26. What can be inferred about the contact tracing system by Cortez?
A. It is totally a waste of effort.B. It is complained about by local people.
C. It is praised by higher authorities.D. It is effective as a protective means.
27. Where is this text most likely from?
A. A diary.B. A novel.C. A magazine.D. A biography.
The eastern Siberian landscape is not normally like hell. In winter it is blanketed in snow:in summer, its forests are lush(苍翠繁茂的). This year, however, the region is on fire, as are large parts of the Arctic Circle.
The fires began in June, caused by an extremely hot and dry early summer. It was the hottest June on record globally. In the regions that are burning, temperatures peaked at 8-10℃ warmer than the average from 1981 to 2010. This has dried out the landscape, producing tinder(易燃物)for natural forest fires.
So far, hundreds of above-ground fires have been recorded by satellites in the Arctic and sub-Arctic. It is estimated that fires within the Arctic Circle have produced more than 100m tonnes of carbon dioxide in a year. That is a lot. But burnt vegetation can regrow within a decade, and in doing so reabsorbs much of the released carbon dioxide. It is what is happening below ground that most worries ecologists and climate scientists.
Global warming will melt Arctic permafrost(永久冻土), releasing large amounts of stored greenhouse gases. But if fires in the region become more common, that could have even bigger consequences. Wildfires will release much faster and bigger amounts of carbon, rather than melting permafrost. The fires also produce black carbon which, if dropped on the Arctic sea ice by favourable winds, will darken its surface, making it more likely to absorb sunlight and melt. This decreases the reflectivity of the region and further increases Arctic warming.
Smog from the fires is blanketing much of Siberia. "What is scary about the Arctic fires is that they are driven by climate change, and there's very little you can do," says Thomas Smith. Few natural fires this big have ever been successfully managed. The only way to deal with the spread of these fires is to slow the rate of global warming. Don't hold your breath.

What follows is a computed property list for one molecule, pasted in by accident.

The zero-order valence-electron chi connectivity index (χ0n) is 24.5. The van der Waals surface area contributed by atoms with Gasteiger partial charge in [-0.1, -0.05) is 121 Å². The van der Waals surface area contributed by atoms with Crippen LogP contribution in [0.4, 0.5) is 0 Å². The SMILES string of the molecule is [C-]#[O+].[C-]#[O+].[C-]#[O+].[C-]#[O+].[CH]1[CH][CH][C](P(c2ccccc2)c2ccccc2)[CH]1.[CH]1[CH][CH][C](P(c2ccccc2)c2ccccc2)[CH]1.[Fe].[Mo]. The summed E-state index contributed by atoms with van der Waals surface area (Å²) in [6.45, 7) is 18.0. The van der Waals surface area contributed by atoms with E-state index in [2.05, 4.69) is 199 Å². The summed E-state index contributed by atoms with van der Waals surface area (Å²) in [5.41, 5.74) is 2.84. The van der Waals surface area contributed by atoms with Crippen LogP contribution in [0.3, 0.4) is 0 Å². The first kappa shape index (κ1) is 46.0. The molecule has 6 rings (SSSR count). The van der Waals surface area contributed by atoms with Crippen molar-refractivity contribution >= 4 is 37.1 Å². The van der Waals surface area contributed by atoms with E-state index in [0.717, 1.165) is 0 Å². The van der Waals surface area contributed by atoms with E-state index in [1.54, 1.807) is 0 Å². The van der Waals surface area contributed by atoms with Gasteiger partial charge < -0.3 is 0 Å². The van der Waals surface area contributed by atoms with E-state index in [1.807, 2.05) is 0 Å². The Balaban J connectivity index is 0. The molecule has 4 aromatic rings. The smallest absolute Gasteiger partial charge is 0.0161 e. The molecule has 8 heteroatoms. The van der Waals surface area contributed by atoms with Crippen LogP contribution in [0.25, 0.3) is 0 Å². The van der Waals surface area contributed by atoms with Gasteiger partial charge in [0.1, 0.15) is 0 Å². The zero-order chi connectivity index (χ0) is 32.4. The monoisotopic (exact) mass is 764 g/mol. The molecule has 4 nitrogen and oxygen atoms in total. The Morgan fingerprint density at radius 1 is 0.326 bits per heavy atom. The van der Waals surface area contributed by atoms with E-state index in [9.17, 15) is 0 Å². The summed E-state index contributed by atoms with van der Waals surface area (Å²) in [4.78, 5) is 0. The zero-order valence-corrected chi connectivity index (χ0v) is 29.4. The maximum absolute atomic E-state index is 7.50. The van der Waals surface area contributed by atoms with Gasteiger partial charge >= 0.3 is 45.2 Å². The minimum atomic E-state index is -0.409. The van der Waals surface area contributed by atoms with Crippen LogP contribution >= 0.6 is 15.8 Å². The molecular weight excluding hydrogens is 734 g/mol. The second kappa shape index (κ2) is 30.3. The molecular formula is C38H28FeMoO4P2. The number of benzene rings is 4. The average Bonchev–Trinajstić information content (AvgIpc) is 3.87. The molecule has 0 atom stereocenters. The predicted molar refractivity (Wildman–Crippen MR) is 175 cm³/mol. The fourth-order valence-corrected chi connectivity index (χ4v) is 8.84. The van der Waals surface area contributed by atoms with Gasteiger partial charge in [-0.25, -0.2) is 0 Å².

28. What do we know about the wild fires in the Arctic Circle?
A. They are common yearly phenomena.B. They come earlier than usual this year.
C. They result from extreme weather. D. They destroy Siberian landscape.
29. What does the underlined word “That” in Paragraph 3 refer to?
A. Hundreds of above-ground fires. B. 100m tonnes of carbon dioxide.
C. Burnt plant life within a decade. D. Satellite distribution in the Arctic.
30. What is the fourth paragraph mainly about?
A. The causes of fires. B. The consequences of fires.
C. The working principles of global warming.D. The characteristics of Arctic warming.
31. Which word best describes the author's attitude toward the Arctic fires?
A. Objective.B. Indifferent.C. Optimistic.D. Worried.
MIT researchers have developed a way to incorporate(融入)electronic sensors into fabrics, allowing them to create shirts or other garments that could be used to monitor vital signs such as temperature and heart rate. The sensor-embedded garments can be customized to fit close to the body of the person wearing them.